‘Normalized S1’ rates statistically decreased with disease even when analyzed individually (Fig. 3D, p=0.042, Mann-Whitney test, Bonferroni correction). Based on the PLS-DA modeling, we also investigated the difference in reaction rates with and without the proADAM-9 inhibitor (ΔproADAM-9), and found a decrease with disease (Fig. 3D, p=0.035, Mann-Whitney test). Given pro-ADAM-9 specifically inhibits ADAM-9, reduced ΔproADAM-9 can be readily interpreted as a decrease in ADAM-9 activity with disease. However, interpretation of decreased S1 cleavage is less straight-forward because S1 can be cleaved by multiple proteases (particularly MMPs, including MMP-2, rather than ADAMs). To address this issue, we utilized PrAMA inference to reveal significant differences in specific protease activities, rather than ambiguous differences in substrate cleavage, between disease and control samples. We used PLS-DA to identify the most significant PrAMA descriptors of disease status, which yielded an equally accurate (Supplementary-8B–C, 93% accuracy, p=0.04, permutation test) four-component model that ranked MMP-2 activity as the most significant determinant (Supplementary-8B). Based on the PLS-DA result, we examined relative MMP-2 activity individually and found it to decrease with disease (Fig. 3E, p=0.02, Mann-Whitney test). We performed ELISAs on the PF samples for MMP-2 and two of its endogenous inhibitors, TIMP-2, and TIMP-4, to determine if changes in MMP-2 activity reflected trends in concentration (Supplementary-9). Results identified high levels of both MMP-2 and TIMP-2, but neither the absolute concentrations nor the ratio of MMP-2 to TIMP-2 significantly changed with disease. Rather, TIMP-4 concentrations significantly decreased with disease, particularly when divided by the average concentration of the three analytes for each patient sample (Fig. 3F, p=0.024, Mann-Whitney test, Bonferroni correction). The non-intuitive and concomitant decrease of both MMP-2 and ADAM-9 activities, in spite of reduced TIMP-4 inhibitor concentration, suggests that endometriosis perturbs multiple, overlapping protease-inhibitor interactions in the peritoneal environment. This complexity highlights the challenges associated with inferring enzyme activities from concentration alone, and emphasizes the need for multiplexed, direct activity measurements.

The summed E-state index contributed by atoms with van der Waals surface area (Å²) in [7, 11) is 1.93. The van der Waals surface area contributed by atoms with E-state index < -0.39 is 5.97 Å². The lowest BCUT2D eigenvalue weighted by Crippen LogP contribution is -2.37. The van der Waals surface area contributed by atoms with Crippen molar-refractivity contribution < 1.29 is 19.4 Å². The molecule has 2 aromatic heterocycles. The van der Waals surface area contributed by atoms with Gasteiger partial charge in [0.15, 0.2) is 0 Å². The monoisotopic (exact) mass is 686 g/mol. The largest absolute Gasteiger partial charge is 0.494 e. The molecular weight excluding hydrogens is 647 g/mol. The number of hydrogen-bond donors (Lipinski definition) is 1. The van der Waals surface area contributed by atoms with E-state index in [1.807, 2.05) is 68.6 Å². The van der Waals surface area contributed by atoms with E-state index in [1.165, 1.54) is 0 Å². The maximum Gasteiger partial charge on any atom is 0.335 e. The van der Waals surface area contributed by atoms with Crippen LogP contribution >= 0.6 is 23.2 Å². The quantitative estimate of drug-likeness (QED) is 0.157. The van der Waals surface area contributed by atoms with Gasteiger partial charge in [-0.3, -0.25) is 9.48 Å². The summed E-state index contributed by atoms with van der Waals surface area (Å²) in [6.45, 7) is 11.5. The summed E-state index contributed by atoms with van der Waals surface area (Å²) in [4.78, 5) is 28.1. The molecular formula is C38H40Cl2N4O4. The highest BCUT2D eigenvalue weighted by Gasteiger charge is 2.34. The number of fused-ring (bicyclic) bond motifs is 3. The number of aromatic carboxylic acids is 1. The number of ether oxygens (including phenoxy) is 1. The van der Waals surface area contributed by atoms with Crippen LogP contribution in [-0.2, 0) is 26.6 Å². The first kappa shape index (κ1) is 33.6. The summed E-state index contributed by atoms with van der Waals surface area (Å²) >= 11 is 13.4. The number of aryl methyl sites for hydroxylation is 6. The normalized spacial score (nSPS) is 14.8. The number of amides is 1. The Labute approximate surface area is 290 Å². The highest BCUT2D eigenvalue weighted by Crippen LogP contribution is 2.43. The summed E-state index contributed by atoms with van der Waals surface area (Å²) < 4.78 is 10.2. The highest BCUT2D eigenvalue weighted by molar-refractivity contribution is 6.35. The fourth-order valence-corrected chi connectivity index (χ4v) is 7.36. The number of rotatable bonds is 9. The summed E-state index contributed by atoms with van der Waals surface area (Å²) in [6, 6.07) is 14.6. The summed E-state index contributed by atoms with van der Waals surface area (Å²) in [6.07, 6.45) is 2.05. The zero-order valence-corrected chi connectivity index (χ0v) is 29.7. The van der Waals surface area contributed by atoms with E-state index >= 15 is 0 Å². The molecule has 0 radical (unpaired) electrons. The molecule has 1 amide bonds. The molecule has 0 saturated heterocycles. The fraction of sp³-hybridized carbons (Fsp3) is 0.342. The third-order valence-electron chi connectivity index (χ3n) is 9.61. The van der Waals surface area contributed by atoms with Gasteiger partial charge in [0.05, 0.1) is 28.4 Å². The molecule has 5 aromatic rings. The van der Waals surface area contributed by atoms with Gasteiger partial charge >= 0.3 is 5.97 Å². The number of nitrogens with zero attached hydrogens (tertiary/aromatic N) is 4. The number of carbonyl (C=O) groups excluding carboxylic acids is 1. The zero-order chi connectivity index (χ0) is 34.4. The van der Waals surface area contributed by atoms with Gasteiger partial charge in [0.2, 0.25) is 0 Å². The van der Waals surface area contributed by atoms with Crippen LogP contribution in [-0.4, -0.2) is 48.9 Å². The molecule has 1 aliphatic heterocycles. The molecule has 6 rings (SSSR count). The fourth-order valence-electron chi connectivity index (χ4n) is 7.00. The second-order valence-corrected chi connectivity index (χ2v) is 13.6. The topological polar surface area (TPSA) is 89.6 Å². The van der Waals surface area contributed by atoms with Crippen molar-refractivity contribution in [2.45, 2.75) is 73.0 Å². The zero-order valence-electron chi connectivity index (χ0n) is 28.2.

In summary this work creates a platform for assessing multiple specific protease activity assays with minimal liquid handling and sample-requirement by integrating several components, including a droplet generator6, a pico-injector8, and an analytical inference technique (PrAMA)5. Accomplishing the same multiplexed measurements in a 96-well microtiter plate would consume roughly 100-fold more biological sample and reagent (20μl sample for the multiplexed microfluidic assay, compared to a 96-well format requiring 80μl sample/well, in triplicate, with the nine reaction conditions) which would be a prohibitively high amount especially for clinical samples. It is further noteworthy that only a tiny fraction (~30nl) of the 20μl sample volume was actually utilized to generate droplets for multiplexed sensing, due to unoptimized world-to-chip interfacing. This leaves much room for efficiency improvement, either by drastically increasing the degree of multiplexing or further decreasing the sample volume needed. Integrated chip design that combines droplet generation with pico-injection, along with advanced droplet barcoding strategies, will be critical to advancing the platform multiplexing capabilities. Here we present proof-of-principle droplet libraries that utilize three barcode colors and nanoparticle dyes (Supplementary-10), and previous work has shown the potential of using microparticles, quantum dots, and hydrogels to optically distinguish potentially thousands of unique particles that have been shown as amenable to droplet encapsulation16. While such large droplet libraries may require additional optical setup, the future challenge for enhancing the multiplexing capabilities of our platform and its overall technological potential centers on the physical generation of the droplet-library itself17.
Our results underscore the value of multiplexing with microfluidic platforms for clinical sample analysis. When examined individually, substrate cleavage cannot generally be understood as relating to specific proteases. However, in the context of multiple reactions using inhibitors and distinct substrates, results emerged that clearly distinguished disease from control samples, while also enabling determination of specific enzyme activities. Furthermore, results from the multiplexed assay provided a novel perspective into MMP/TIMP regulation in endometriosis (Supplementary-11). Previous studies have reported conflicting observations regarding MMP-2 levels in endometriosis patients, and direct evidence of protease activity in the context of multiple interacting TIMPs has proved inconsistent9,10. Here we report that despite absence of detectable changes in MMP-2 concentration microfluidic PrAMA revealed a significant decrease in MMP-2 activity with disease, and these observations help explain the frequent clinical observation of isolated endometriotic cysts that do not invade the surrounding tissue10. The microfluidic platform developed here could be extended to various applications (Supplementary-12), and device modularity ultimately makes the platform highly customizable for a variety of applications.
We gratefully acknowledge Dr. R. Sperling for help with surfactant synthesis, along with support from the NIH grants P50-GM68762, U54-CA112967, the DARPA Cipher Program, the NUS startup grant (R-397-000-137-133) and SMART Innovation grant (ING12043-BIO).